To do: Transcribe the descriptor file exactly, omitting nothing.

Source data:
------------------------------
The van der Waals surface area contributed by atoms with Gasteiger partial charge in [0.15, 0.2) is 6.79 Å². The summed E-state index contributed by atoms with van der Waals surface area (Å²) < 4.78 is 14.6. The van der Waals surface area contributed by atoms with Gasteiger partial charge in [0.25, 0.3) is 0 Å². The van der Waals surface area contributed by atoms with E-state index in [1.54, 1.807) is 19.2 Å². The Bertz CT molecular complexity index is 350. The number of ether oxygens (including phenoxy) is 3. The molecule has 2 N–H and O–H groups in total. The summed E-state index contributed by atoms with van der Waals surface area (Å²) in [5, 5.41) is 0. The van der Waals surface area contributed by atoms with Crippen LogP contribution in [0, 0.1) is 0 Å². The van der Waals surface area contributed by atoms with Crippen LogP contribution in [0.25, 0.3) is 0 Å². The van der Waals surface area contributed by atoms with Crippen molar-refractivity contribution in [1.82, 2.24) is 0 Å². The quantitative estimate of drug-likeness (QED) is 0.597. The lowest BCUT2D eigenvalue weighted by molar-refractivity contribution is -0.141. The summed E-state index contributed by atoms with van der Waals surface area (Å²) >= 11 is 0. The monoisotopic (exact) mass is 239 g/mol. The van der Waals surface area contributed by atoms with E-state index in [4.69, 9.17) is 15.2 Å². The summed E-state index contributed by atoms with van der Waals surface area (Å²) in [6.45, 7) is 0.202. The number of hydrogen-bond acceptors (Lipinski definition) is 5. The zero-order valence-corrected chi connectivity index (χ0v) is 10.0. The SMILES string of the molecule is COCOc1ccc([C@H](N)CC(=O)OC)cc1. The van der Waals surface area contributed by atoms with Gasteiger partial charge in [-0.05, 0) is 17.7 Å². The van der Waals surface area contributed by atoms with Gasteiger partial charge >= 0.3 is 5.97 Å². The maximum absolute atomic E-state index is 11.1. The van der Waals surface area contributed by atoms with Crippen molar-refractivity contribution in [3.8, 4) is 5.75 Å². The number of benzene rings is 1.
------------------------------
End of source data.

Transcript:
The van der Waals surface area contributed by atoms with Gasteiger partial charge in [0.15, 0.2) is 6.79 Å². The summed E-state index contributed by atoms with van der Waals surface area (Å²) < 4.78 is 14.6. The van der Waals surface area contributed by atoms with Gasteiger partial charge in [0.25, 0.3) is 0 Å². The van der Waals surface area contributed by atoms with E-state index in [1.54, 1.807) is 19.2 Å². The Bertz CT molecular complexity index is 350. The number of ether oxygens (including phenoxy) is 3. The molecule has 2 N–H and O–H groups in total. The summed E-state index contributed by atoms with van der Waals surface area (Å²) in [5, 5.41) is 0. The van der Waals surface area contributed by atoms with Crippen LogP contribution in [0, 0.1) is 0 Å². The van der Waals surface area contributed by atoms with Crippen LogP contribution in [0.25, 0.3) is 0 Å². The van der Waals surface area contributed by atoms with Crippen molar-refractivity contribution in [1.82, 2.24) is 0 Å². The quantitative estimate of drug-likeness (QED) is 0.597. The lowest BCUT2D eigenvalue weighted by molar-refractivity contribution is -0.141. The summed E-state index contributed by atoms with van der Waals surface area (Å²) >= 11 is 0. The monoisotopic (exact) mass is 239 g/mol. The van der Waals surface area contributed by atoms with E-state index in [4.69, 9.17) is 15.2 Å². The summed E-state index contributed by atoms with van der Waals surface area (Å²) in [6.45, 7) is 0.202. The number of hydrogen-bond acceptors (Lipinski definition) is 5. The zero-order valence-corrected chi connectivity index (χ0v) is 10.0. The SMILES string of the molecule is COCOc1ccc([C@H](N)CC(=O)OC)cc1. The van der Waals surface area contributed by atoms with Gasteiger partial charge in [-0.05, 0) is 17.7 Å². The van der Waals surface area contributed by atoms with Gasteiger partial charge >= 0.3 is 5.97 Å². The maximum absolute atomic E-state index is 11.1. The van der Waals surface area contributed by atoms with Crippen molar-refractivity contribution in [3.8, 4) is 5.75 Å². The number of benzene rings is 1.